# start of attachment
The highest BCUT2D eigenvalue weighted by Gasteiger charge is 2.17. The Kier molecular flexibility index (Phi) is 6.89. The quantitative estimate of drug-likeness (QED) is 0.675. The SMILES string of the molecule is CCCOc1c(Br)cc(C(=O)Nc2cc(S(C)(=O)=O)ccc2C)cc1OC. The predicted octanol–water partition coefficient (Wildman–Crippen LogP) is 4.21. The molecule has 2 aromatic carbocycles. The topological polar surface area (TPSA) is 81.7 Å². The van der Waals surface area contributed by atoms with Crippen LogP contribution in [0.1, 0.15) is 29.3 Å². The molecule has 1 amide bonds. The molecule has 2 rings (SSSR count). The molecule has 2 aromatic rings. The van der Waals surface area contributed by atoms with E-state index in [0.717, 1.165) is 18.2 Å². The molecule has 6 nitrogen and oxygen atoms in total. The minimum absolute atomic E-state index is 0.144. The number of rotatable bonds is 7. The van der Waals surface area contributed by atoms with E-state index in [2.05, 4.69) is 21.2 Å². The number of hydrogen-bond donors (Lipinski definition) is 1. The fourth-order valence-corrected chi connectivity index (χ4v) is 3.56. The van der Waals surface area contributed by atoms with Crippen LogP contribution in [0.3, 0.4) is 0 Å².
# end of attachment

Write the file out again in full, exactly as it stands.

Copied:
The highest BCUT2D eigenvalue weighted by Gasteiger charge is 2.17. The Kier molecular flexibility index (Phi) is 6.89. The quantitative estimate of drug-likeness (QED) is 0.675. The SMILES string of the molecule is CCCOc1c(Br)cc(C(=O)Nc2cc(S(C)(=O)=O)ccc2C)cc1OC. The predicted octanol–water partition coefficient (Wildman–Crippen LogP) is 4.21. The molecule has 2 aromatic carbocycles. The topological polar surface area (TPSA) is 81.7 Å². The van der Waals surface area contributed by atoms with Crippen LogP contribution in [0.1, 0.15) is 29.3 Å². The molecule has 1 amide bonds. The molecule has 2 rings (SSSR count). The molecule has 2 aromatic rings. The van der Waals surface area contributed by atoms with E-state index in [0.717, 1.165) is 18.2 Å². The molecule has 6 nitrogen and oxygen atoms in total. The minimum absolute atomic E-state index is 0.144. The number of rotatable bonds is 7. The van der Waals surface area contributed by atoms with E-state index in [2.05, 4.69) is 21.2 Å². The number of hydrogen-bond donors (Lipinski definition) is 1. The fourth-order valence-corrected chi connectivity index (χ4v) is 3.56. The van der Waals surface area contributed by atoms with Crippen LogP contribution in [0.3, 0.4) is 0 Å².